• Clogging fish gills or the filter-feeding systems of other aquatic animals.
  • Hindering visibility, making it difficult for predators to find prey.
  • Decreasing light penetration into water and thereby the ability of submerged aquatic plants to photosynthesize, reducing biomass and growth rates of aquatic plants.
  • Reducing fish resistance to disease.
  • Altering egg and larval development.3

In 2018, a case study was researched by Kansas State University, titled “Soil Surface Roughness and Turbidity Measurements in Erosion Testing.” This study had shown that turbidity measurements can also provide a secondary measurement of erosion and can help us determine the volume of soil eroded. So, turbidity measurement is a useful field tool in erosion control to help us determine the effectiveness of our BMPs.4

Turbidity can be measured in one of two ways: visually or instrumental. In the past, the Secchi disk (Figure 2), which does not require battery power or calibration, was used to monitor clarity or turbidity. A Secchi disk can be built using easy-to-find materials.5 A Secchi disk is one of several visual methods. This black and white round disk is lowered into the water until it cannot be seen any longer for the first measurement. Then it is raised until seen again for the final measurement. The average of these two measurements is the calculated clarity. The equation to calculate measurements: Secchi depth = (M1 + M2) ÷ 2. The disadvantages of a Secchi disk are that it will not work in a flowing current and is a much slower method to use than nephelometers.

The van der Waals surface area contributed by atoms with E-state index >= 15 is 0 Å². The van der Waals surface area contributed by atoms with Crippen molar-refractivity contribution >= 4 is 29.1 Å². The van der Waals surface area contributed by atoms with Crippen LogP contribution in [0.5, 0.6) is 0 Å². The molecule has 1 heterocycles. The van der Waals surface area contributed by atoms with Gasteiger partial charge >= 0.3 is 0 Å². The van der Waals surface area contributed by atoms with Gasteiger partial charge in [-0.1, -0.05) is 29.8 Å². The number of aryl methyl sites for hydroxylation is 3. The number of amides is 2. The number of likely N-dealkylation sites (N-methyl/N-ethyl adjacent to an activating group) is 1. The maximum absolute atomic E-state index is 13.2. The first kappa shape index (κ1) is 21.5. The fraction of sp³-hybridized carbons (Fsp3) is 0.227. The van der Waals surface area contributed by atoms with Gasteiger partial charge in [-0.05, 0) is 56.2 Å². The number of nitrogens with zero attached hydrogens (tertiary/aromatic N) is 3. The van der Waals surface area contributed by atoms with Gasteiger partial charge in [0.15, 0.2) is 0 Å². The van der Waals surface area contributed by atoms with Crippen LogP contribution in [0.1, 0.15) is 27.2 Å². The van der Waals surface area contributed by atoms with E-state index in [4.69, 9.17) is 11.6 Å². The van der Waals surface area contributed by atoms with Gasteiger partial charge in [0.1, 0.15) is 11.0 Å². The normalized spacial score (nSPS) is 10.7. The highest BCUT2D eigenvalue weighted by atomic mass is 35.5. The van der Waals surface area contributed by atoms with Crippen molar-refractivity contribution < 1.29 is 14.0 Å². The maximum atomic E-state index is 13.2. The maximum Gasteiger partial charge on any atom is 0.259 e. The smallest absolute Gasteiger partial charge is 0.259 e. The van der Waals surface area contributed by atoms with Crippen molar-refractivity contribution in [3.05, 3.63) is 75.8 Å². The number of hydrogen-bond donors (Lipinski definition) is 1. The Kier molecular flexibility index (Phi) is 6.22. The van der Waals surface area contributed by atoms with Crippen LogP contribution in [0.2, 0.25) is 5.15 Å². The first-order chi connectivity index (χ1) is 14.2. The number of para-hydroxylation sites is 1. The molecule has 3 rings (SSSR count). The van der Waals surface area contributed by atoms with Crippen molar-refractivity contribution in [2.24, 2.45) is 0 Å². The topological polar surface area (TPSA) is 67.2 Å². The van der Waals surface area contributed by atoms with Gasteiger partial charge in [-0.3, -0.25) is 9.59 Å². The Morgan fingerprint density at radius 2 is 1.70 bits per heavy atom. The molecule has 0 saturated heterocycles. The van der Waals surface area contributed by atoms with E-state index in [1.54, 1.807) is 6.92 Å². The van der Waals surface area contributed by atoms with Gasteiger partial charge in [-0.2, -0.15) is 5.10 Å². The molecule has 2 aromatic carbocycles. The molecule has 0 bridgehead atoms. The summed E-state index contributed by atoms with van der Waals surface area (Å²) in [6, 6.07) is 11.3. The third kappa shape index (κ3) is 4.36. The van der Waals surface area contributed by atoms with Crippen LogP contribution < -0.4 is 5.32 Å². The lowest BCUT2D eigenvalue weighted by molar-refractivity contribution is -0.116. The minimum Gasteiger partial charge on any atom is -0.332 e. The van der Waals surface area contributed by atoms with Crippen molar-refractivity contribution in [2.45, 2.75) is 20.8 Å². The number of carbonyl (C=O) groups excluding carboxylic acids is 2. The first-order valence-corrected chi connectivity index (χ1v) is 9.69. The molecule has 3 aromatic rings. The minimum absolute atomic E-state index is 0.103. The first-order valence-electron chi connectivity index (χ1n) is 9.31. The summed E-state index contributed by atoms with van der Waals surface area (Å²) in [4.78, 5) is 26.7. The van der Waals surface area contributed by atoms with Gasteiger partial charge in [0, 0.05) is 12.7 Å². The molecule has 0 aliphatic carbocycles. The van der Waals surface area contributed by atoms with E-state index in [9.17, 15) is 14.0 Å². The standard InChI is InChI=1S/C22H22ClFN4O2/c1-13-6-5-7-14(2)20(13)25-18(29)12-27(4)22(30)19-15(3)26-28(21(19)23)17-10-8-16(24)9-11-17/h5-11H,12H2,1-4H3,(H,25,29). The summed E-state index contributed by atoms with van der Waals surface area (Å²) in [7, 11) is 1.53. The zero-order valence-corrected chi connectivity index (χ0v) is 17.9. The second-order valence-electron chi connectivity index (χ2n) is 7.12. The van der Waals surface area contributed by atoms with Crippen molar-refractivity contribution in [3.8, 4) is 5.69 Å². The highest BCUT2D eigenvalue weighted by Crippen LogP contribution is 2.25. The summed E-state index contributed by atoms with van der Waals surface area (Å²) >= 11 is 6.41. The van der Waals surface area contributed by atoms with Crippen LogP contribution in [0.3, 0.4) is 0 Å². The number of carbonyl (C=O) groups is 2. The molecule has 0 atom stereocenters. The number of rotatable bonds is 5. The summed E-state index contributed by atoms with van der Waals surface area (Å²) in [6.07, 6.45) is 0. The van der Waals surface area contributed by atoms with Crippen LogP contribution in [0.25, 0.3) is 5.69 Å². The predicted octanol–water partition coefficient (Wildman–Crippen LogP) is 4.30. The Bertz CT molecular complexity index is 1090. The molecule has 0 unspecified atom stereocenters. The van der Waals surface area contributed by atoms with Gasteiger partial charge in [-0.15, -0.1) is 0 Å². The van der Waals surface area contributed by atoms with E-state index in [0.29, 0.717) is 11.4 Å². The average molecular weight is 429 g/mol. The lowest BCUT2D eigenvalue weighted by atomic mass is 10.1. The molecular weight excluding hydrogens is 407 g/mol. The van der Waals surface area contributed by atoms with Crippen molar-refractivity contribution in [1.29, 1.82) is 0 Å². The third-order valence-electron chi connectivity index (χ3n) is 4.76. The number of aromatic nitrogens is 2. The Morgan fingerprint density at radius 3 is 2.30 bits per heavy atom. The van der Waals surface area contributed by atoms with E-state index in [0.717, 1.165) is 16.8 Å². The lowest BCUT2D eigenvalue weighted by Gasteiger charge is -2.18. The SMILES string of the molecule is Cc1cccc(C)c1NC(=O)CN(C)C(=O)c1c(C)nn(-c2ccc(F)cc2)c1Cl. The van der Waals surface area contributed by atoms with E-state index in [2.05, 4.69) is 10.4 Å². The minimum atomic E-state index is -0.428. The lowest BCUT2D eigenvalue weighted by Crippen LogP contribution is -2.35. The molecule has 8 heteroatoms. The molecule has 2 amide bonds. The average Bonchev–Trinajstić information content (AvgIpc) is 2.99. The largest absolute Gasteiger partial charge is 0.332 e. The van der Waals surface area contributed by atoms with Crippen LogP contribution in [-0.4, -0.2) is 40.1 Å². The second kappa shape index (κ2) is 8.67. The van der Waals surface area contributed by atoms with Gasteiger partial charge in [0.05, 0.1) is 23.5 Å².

Figure 2. Using a Secchi disk to measure transparency during algal bloom on Lake Waco. Credit: U.S. Geological Survey

Collecting Samples